Md. Boy Scouts Prepare for Possible End of Gay Ban - Southern Maryland Headline News

Md. Boy Scouts Prepare for Possible End of Gay Ban


COLLEGE PARK, Md.—When the Boy Scouts of America announced this week that it was considering changing its longstanding ban on openly gay scouts and troop leaders, it came as a surprise to many Maryland scouts, especially Cub Scout Pack 442 in Cloverly.

Last month, regional scouting officials threatened to revoke Pack 442’s charter unless it removed a non-discrimination statement from its website that did not specifically exclude gays from participating.

Since 1991, the Boy Scouts of America has prevented local troops from making their own decisions about admitting gay scouts and leaders. The position put the scouts, founded in 1910, at the center of a cultural war that led to a handful of U.S. Supreme Court cases.

Boy Scouts of America leaders said this week that were considering allowing local troops to decide for themselves whether or not to discriminate based on sexual orientation. “BSA members and parents would be able to choose a local unit that best meets the needs of their families,” wrote Deron Smith, a spokesperson for the Boy Scouts of America.

Boy Scouts of America leaders will meet next week to decide whether to change the policy. While awaiting the decision, some Maryland boy scout and cub scout troop leaders said in interviews this week that they welcomed the change. Others said they thought it would have little day-to-day impact on their troops.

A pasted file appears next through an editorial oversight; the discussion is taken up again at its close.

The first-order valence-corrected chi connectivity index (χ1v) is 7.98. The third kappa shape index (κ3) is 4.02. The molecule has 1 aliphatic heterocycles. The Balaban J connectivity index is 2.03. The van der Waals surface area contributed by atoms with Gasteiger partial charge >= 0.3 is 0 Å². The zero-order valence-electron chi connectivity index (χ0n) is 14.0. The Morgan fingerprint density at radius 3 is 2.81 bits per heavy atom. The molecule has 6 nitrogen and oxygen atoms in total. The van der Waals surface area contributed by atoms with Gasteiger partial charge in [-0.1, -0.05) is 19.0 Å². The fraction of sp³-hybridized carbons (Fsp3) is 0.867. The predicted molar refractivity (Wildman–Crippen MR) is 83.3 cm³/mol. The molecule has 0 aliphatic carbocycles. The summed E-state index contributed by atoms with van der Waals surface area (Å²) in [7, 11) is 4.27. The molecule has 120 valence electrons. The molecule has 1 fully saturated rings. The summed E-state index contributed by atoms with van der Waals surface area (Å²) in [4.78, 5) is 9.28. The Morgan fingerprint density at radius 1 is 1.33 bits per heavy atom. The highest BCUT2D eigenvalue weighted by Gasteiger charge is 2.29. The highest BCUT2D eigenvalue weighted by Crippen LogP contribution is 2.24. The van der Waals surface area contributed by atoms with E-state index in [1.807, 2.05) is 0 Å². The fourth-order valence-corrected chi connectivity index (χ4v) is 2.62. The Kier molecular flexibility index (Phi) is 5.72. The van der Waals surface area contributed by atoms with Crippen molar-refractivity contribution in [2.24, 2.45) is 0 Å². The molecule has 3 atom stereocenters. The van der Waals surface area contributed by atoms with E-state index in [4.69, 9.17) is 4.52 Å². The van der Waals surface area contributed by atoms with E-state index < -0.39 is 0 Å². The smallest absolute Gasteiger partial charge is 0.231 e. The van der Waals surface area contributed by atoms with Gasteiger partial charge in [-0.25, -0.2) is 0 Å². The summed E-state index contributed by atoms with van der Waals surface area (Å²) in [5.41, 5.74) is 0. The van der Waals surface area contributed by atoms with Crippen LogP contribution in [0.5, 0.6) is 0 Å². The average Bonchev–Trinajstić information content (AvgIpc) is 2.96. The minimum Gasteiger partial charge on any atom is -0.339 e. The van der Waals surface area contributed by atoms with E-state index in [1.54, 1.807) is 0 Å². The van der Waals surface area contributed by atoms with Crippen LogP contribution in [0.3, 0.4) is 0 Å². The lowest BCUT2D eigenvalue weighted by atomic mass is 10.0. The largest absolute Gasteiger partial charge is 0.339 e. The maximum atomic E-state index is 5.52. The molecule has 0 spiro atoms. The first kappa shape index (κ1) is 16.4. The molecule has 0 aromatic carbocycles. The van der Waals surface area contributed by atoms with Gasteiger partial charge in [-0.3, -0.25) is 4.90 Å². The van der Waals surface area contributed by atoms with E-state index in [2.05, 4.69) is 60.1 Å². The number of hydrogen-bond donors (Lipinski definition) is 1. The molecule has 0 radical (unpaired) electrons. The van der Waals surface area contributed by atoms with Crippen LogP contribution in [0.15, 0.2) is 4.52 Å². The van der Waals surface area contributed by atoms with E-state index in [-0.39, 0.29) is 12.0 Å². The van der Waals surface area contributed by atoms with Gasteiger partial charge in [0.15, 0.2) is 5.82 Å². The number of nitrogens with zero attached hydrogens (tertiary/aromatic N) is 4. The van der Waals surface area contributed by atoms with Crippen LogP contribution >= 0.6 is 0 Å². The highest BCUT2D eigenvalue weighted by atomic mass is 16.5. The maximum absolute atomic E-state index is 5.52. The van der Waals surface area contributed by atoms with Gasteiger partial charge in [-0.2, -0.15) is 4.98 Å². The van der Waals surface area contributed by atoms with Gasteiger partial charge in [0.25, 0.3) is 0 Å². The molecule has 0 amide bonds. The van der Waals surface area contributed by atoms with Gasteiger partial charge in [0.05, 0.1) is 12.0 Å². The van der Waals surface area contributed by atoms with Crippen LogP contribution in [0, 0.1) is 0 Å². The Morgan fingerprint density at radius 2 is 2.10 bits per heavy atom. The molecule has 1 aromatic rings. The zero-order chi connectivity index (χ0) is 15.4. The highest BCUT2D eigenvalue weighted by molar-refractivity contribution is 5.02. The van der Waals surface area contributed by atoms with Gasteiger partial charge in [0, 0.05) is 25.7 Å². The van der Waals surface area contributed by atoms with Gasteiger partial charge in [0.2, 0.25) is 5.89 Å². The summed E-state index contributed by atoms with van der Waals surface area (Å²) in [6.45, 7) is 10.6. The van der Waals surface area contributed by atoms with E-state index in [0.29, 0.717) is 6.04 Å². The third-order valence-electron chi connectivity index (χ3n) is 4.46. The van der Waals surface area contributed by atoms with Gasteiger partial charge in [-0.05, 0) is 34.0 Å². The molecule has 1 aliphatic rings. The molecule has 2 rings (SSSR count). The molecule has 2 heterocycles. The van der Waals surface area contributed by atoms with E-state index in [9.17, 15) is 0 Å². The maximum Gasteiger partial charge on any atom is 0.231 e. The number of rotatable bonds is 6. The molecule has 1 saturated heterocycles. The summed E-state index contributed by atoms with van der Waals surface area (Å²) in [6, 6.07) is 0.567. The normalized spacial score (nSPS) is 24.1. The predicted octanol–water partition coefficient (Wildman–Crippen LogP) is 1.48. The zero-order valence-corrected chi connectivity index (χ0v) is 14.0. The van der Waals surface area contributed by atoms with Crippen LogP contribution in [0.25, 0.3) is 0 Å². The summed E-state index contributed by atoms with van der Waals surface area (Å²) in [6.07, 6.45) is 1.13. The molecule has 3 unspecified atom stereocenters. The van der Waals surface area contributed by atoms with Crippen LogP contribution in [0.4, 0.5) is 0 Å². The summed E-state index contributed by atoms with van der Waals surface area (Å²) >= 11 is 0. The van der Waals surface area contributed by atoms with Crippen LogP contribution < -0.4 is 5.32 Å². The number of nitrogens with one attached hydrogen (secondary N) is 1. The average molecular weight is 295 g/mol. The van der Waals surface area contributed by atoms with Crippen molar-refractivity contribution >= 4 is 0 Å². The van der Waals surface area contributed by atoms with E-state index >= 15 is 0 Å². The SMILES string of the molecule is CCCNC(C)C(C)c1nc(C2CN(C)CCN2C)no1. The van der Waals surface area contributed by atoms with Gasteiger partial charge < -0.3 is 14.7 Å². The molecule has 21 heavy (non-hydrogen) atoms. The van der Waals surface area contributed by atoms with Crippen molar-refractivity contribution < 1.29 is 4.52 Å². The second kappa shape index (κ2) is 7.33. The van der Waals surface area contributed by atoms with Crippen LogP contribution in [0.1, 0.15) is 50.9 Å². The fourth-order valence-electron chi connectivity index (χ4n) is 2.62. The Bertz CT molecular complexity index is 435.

Pack 442 is still waiting to find out if its charter will be renewed by the National Capital Area Council, which oversees troops in the Washington, D.C., area, said Assistant Cubmaster Richard Meyerdirk. He said he hoped the national organization would change its policy banning gays.

“We want to service our community as we see fit for the area,” he said.

Bill Scanlan, committee chair of Troop 209 in Silver Spring, said a change would be welcomed by his troop and its affiliated charter-partner organization, Woodside United Methodist Church. The church defines itself as “an inclusive congregation where everyone is welcome, reflecting the many hues of God’s people” on its website.

“Part of the problem is that charter organizations may already have a non-discrimination policy in place,” he said, adding that his troop would not have turned anyone away regardless of sexual orientation, despite the national policy.

Bill Thomas, Scoutmaster of Troop 224 in Hyattsville, said that a policy change would not alter how he runs his troop.

“There are all kinds of things besides sex that men need to learn,” he said. “We don’t want heterosexual sex on our camping trips as much as we don’t want homosexual sex. If a young man wants to join the troop and he’s gay, so what? Big deal. Who cares? Are you ready to camp in 10-degree cold or 95-degree heat? That’s what I’m concerned with.”

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